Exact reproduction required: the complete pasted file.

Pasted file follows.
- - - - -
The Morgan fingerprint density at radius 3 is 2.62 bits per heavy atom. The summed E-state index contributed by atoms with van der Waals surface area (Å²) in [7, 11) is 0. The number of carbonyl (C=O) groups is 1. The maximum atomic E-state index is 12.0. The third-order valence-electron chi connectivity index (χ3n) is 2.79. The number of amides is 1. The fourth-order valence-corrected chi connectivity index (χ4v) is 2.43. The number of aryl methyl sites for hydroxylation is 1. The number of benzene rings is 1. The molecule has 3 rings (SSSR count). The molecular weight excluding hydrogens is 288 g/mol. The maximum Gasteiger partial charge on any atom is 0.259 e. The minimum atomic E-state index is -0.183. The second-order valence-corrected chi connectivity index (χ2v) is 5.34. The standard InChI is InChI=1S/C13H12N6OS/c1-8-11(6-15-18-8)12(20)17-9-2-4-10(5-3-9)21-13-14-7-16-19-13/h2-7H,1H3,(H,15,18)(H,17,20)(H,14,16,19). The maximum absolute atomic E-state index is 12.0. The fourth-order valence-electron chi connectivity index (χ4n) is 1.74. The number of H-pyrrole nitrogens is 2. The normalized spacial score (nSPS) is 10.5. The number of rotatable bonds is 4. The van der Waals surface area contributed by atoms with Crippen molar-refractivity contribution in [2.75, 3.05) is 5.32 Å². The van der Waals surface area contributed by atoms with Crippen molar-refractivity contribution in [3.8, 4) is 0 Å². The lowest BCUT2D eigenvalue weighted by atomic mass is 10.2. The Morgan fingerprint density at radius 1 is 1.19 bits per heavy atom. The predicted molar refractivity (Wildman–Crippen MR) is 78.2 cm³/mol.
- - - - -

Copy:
The Morgan fingerprint density at radius 3 is 2.62 bits per heavy atom. The summed E-state index contributed by atoms with van der Waals surface area (Å²) in [7, 11) is 0. The number of carbonyl (C=O) groups is 1. The maximum atomic E-state index is 12.0. The third-order valence-electron chi connectivity index (χ3n) is 2.79. The number of amides is 1. The fourth-order valence-corrected chi connectivity index (χ4v) is 2.43. The number of aryl methyl sites for hydroxylation is 1. The number of benzene rings is 1. The molecule has 3 rings (SSSR count). The molecular weight excluding hydrogens is 288 g/mol. The maximum Gasteiger partial charge on any atom is 0.259 e. The minimum atomic E-state index is -0.183. The second-order valence-corrected chi connectivity index (χ2v) is 5.34. The standard InChI is InChI=1S/C13H12N6OS/c1-8-11(6-15-18-8)12(20)17-9-2-4-10(5-3-9)21-13-14-7-16-19-13/h2-7H,1H3,(H,15,18)(H,17,20)(H,14,16,19). The maximum absolute atomic E-state index is 12.0. The fourth-order valence-electron chi connectivity index (χ4n) is 1.74. The number of H-pyrrole nitrogens is 2. The normalized spacial score (nSPS) is 10.5. The number of rotatable bonds is 4. The van der Waals surface area contributed by atoms with Crippen molar-refractivity contribution in [2.75, 3.05) is 5.32 Å². The van der Waals surface area contributed by atoms with Crippen molar-refractivity contribution in [3.8, 4) is 0 Å². The lowest BCUT2D eigenvalue weighted by atomic mass is 10.2. The Morgan fingerprint density at radius 1 is 1.19 bits per heavy atom. The predicted molar refractivity (Wildman–Crippen MR) is 78.2 cm³/mol.